Accelerating the Development of Optimized Cell Culture Processes

By: Dr. Nick Hutchinson

Robust biopharmaceutical production processes are required to supply lifesaving drugs to patients. Many biologics in development or on the market are manufactured using large-scale cell culture technology. Large-scale cell cultures must consistently produce product of the required quality and achieve productivities that allow companies to meet their Cost of Goods requirements. Biologics manufacturers can maximize their annual plant throughputs by minimizing unnecessary complexity and therefore avoiding lost batches through contaminations or manual errors.

Scientists working during early stage development must have these objectives in mind when designing cell cultures processes. The enormous financial implications of reaching the market quickly mean that they must achieve their objectives in the shortest possible time.

Here are five tips for accelerating the development of optimized cell culture processes.

1. Consider outsourcing non-core competencies: External suppliers can often perform activities that are not your core competencies more effectively and with less total cost than you would be able in-house. Outsourcing these activities allows you to expedite cell culture development without having to employ additional resource, invest in additional staff training or purchase new equipment. A range of early stage upstream process development services are now available from third-party providers including cell line construction, cell bank creation and product quality assay development. Letting others perform these tasks frees-up available resources and time for development activities that can add additional value to the process you are designing. Plan to manage actively the partners you work with to get maximum benefit out of outsourcing relationships and develop collaboration abilities as a competency in its own right.

2. Understand how your process will fit large-scale bioreactors: Before starting any process development activities, you should discuss with colleagues in operations the capabilities of the intended large-scale equipment and plant. This will avoid any problems with facility fit upon process scale-up. It is easy for development and operations departments to become silos. Good communication is critical for the overall success of the program. In cases where the company will build a new facility for the process, scientists should understand the implications of different bioreactor designs on the performance of the process they develop. Firms can purchase or design production bioreactors with great geometric similarity to those used in pilot or laboratory settings. Use mathematical scaling tools to ensure that cell culture conditions studied at the smallest scales will be achievable at the large-scale.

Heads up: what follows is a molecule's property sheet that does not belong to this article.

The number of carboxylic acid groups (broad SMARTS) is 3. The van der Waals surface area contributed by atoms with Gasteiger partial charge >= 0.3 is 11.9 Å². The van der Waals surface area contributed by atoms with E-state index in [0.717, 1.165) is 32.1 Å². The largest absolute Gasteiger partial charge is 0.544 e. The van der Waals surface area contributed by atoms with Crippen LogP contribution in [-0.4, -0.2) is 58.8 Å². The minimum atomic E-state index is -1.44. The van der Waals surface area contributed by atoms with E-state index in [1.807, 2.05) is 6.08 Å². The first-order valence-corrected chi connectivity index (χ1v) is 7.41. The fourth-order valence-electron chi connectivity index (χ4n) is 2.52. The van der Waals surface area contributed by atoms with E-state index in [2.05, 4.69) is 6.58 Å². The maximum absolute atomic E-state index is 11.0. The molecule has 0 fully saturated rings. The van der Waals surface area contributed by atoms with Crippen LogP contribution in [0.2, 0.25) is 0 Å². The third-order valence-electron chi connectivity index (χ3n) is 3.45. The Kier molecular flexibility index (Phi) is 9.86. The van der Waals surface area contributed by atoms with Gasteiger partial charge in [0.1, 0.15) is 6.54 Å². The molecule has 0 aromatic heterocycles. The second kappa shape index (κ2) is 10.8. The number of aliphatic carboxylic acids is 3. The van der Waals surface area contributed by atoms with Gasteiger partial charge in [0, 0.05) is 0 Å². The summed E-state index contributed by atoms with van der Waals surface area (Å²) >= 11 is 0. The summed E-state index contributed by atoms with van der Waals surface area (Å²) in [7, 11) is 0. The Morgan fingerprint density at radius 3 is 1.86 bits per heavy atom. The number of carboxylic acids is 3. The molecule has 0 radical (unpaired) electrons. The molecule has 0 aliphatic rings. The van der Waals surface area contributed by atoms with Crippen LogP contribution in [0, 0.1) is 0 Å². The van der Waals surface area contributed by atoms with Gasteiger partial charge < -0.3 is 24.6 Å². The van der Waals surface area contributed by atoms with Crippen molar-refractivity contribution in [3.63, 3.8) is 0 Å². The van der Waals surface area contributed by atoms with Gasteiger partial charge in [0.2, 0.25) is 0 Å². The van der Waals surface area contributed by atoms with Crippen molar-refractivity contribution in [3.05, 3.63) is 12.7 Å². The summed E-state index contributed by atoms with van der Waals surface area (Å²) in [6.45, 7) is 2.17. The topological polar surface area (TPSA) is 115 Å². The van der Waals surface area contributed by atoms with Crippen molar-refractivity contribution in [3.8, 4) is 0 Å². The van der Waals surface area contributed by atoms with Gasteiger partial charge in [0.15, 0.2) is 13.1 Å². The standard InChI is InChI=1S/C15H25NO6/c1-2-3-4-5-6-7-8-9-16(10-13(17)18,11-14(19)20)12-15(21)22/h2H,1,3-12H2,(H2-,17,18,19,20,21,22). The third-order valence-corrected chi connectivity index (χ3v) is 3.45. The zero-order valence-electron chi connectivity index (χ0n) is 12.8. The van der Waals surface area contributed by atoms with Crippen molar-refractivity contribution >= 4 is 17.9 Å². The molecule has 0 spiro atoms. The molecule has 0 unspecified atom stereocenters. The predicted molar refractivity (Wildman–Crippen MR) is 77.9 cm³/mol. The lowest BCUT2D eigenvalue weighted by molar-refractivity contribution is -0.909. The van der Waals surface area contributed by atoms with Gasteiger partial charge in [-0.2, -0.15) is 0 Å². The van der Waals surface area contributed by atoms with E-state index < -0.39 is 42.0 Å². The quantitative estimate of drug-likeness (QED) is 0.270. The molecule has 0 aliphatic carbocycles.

3. Invest in high-throughput development tools: You can now run large-numbers of bioreactors in parallel using automated high throughput screening tools. This reduces the need to purchase and resource the operation of many individual bench-top bioreactors. Alternatively, it saves considerable time by not having to operate a small number of bench-top bioreactors sequentially. This can save weeks of time during cell culture development. Using high throughput tools minimizes the cell culture media costs incurred by companies during development. Miniaturized bioreactors provide scalable data such as information on which clones will be the most productive and whether the product they produce will have the required quality attributes.

4. Embrace efficient experimental designs: In the past, scientists have regarded multivariate experimental designs during early stage process development as expensive and time-consuming luxuries. In fact, the opposite is true and they should be the most efficient method for gaining process understanding. For example, researchers have developed high titer processes by creating blends of blending basal cell culture media with different compositions and studying the effects with D-optimal experimental designs. Multivariate experimental methods allow you to understand which process parameters exert an effect on product quality attributes. Furthermore, they allow the definition of design spaces for use in QbD-based regulatory submissions and allow you to develop and transfer into production environments robust upstream processes.

5. Plan your knowledge management approach: Early stage process development is only the first step in the overall lifecycle of the process. Biomanufacturers can and should use the data generated during this phase throughout the process lifecycle to inform operational and quality decisions. Techniques such as multivariate data analysis can provide you with great insights into the performance of cell cultures at difference scales or in different facilities. Plan your approach so that you can take advantage of these tools and readily compare the performance of cultures with historical data. By adopting this mind-set during process development, you can gain a deeper understanding of cell culture variation and the factors that underpin it. Having this knowledge will help you spot detect potential issues before they manifest themselves as deviations or even lost batches and require extensive rework to address.


Dr Nick Hutchinson


About the author: Nick Hutchinson is a Technical Content Marketing Manager at Sartorius Stedim Biotech.

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